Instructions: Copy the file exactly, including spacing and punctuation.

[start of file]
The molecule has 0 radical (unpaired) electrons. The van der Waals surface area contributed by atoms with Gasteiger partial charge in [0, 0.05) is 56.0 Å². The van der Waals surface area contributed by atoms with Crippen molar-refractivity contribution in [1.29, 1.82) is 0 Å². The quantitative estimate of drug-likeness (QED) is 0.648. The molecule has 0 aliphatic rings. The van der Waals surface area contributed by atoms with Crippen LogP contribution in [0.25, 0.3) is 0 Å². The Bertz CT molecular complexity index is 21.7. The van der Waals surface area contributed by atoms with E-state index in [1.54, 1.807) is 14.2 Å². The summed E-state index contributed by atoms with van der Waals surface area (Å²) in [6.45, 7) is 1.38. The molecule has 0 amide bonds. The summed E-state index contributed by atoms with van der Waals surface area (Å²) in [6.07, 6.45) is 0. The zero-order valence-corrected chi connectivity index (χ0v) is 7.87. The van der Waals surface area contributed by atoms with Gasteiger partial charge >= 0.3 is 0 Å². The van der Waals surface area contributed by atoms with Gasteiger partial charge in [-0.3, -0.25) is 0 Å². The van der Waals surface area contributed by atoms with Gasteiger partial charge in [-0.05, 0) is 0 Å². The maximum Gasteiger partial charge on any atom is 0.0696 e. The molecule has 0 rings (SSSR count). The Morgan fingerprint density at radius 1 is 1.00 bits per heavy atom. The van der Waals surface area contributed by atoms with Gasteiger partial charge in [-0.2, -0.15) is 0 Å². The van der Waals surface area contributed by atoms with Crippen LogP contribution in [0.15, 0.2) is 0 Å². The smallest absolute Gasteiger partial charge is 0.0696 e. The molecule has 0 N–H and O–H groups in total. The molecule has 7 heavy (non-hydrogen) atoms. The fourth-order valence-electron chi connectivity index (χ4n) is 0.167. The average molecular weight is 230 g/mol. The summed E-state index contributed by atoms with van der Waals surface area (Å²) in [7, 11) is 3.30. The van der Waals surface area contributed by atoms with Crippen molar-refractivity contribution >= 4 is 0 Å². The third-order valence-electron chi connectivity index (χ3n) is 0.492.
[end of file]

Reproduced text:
The molecule has 0 radical (unpaired) electrons. The van der Waals surface area contributed by atoms with Gasteiger partial charge in [0, 0.05) is 56.0 Å². The van der Waals surface area contributed by atoms with Crippen molar-refractivity contribution in [1.29, 1.82) is 0 Å². The quantitative estimate of drug-likeness (QED) is 0.648. The molecule has 0 aliphatic rings. The van der Waals surface area contributed by atoms with Crippen LogP contribution in [0.25, 0.3) is 0 Å². The Bertz CT molecular complexity index is 21.7. The van der Waals surface area contributed by atoms with E-state index in [1.54, 1.807) is 14.2 Å². The summed E-state index contributed by atoms with van der Waals surface area (Å²) in [6.45, 7) is 1.38. The molecule has 0 amide bonds. The summed E-state index contributed by atoms with van der Waals surface area (Å²) in [6.07, 6.45) is 0. The zero-order valence-corrected chi connectivity index (χ0v) is 7.87. The van der Waals surface area contributed by atoms with Gasteiger partial charge >= 0.3 is 0 Å². The van der Waals surface area contributed by atoms with Gasteiger partial charge in [-0.3, -0.25) is 0 Å². The van der Waals surface area contributed by atoms with Gasteiger partial charge in [-0.05, 0) is 0 Å². The maximum Gasteiger partial charge on any atom is 0.0696 e. The molecule has 0 rings (SSSR count). The Morgan fingerprint density at radius 1 is 1.00 bits per heavy atom. The van der Waals surface area contributed by atoms with Gasteiger partial charge in [-0.2, -0.15) is 0 Å². The van der Waals surface area contributed by atoms with Crippen LogP contribution in [0.15, 0.2) is 0 Å². The smallest absolute Gasteiger partial charge is 0.0696 e. The molecule has 0 N–H and O–H groups in total. The molecule has 7 heavy (non-hydrogen) atoms. The fourth-order valence-electron chi connectivity index (χ4n) is 0.167. The average molecular weight is 230 g/mol. The summed E-state index contributed by atoms with van der Waals surface area (Å²) in [7, 11) is 3.30. The van der Waals surface area contributed by atoms with Crippen molar-refractivity contribution >= 4 is 0 Å². The third-order valence-electron chi connectivity index (χ3n) is 0.492.